Spl purpose vehicle may fuel HAL civilian aircraft plans

Spl purpose vehicle may fuel HAL civilian aircraft plans

With Hindustan Aeronautics Limited (HAL)—the country’s sole manufacturer of military aircraft — deciding to take a plunge into the lucrative civil aviation market, the Centre may create a special purpose vehicle to allow HAL and National Aerospace Laboratories to jointly design and develop a 90-seater turbo-prop carrier.

The new aircraft may be used to connect metros to  smaller cities in the country.
The Cabinet Secretary is likely to chair a meeting next week in Delhi to firm up a plan on how the two Bangalore-based agencies and the ministry of civil aviation can be brought together on a common platform to realise the plane by 2020, sources told Deccan Herald.

The new aircraft has been proposed in anticipation of a boom in the civil aviation market within a decade, notwithstanding the current dip in air traffic due to an economic downturn.

An official estimate suggests India has the capacity to absorb over $ 100 billion worth of civilian aircraft in the next 20 years.

“By 2020, India will be world's third largest civil aviation market,” HAL chairman R K Tyagi said at a seminar here on the eve of the 9th edition of Aero India that will have a sizeable participation from the civil aviation industry.

As the bulk of growth is expected in emerging business hubs rather than metros, HAL may take a lead role in the national civil aircraft development project, which seeks to design and develop the aircraft in the next six-seven years.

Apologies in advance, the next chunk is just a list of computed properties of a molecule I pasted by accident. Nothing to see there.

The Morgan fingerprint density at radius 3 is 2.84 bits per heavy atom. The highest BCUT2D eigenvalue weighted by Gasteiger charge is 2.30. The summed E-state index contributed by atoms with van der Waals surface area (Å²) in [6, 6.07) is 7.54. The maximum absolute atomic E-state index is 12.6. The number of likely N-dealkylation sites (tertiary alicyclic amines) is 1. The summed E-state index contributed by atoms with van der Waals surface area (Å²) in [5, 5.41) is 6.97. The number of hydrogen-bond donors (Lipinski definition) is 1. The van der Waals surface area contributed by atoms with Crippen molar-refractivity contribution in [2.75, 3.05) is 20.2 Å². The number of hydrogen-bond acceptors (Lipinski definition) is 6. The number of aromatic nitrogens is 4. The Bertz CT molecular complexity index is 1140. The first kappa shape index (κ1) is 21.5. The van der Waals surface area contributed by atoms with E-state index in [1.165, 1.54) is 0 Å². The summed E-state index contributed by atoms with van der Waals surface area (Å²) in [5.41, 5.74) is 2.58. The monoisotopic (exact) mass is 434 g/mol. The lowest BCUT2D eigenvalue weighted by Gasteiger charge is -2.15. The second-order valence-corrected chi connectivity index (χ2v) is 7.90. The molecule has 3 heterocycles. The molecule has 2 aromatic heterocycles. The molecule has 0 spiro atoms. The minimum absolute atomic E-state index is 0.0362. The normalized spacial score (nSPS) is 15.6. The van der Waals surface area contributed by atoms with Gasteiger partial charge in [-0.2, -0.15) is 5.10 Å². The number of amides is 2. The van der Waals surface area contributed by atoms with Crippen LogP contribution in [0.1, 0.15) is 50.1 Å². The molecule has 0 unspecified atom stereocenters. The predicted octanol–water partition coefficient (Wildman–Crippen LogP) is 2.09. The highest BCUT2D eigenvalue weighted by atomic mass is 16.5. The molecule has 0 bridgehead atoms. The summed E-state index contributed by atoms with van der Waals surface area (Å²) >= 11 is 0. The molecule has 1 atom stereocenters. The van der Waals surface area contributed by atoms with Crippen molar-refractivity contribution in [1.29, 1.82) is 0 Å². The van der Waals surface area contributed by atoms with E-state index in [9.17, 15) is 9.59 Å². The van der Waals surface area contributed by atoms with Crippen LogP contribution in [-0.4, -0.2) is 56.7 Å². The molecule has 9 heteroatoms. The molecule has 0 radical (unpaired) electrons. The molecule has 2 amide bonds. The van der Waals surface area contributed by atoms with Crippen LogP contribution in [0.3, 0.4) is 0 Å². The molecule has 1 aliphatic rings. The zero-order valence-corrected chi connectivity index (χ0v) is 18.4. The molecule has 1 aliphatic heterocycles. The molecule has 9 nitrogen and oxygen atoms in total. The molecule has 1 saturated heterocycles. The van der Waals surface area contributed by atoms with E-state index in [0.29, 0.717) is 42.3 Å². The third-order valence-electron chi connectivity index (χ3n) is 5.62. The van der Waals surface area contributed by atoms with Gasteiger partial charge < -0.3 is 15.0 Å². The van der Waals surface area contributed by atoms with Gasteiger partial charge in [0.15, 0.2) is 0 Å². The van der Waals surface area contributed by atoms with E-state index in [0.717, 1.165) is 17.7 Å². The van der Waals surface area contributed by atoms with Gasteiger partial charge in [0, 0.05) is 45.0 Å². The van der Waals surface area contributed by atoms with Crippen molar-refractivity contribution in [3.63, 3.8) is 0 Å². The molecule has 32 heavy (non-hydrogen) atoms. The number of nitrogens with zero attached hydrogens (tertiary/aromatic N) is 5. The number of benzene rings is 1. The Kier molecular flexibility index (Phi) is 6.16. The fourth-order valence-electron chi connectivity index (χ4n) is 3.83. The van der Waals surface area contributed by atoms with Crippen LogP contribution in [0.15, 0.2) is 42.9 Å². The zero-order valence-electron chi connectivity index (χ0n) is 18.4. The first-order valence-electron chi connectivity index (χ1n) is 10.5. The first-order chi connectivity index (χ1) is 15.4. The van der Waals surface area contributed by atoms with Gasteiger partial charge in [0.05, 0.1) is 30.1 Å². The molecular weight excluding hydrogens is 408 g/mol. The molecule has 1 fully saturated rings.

But the government’s business rules are coming in the way of cash flow to the Rs 7,500-crore project because of the involvement of HAL, NAL and the ministry of civil aviation. The formation of a special purpose vehicle is one of the models being looked at to bypass  bureaucratic hassles, sources said.

The Tejas light combat aircraft was created by forming a separate empowered unit, Aeronautical Development Agency, to cut down on procedural delays. But problems are more complicated for civilian aircraft.

Out of the total estimated project cost, Rs 4,325 crore will be used for design while the remaining Rs 3,175 crore is earmarked for production.

HAL will also offer its services for civilian aircraft whose numbers are expected to double in the next decade from the existing 430 planes operated by commercial airlines as well as other government and non-government users.

“In the next two days, the director-general of civil aviation will provide HAL with a licence to use the Ojhar base in Nasik for civilian aircraft,” Tyagi said.  HAL has one airport in Bangalore and an airstrip in Kanpur for servicing civilian aircraft.

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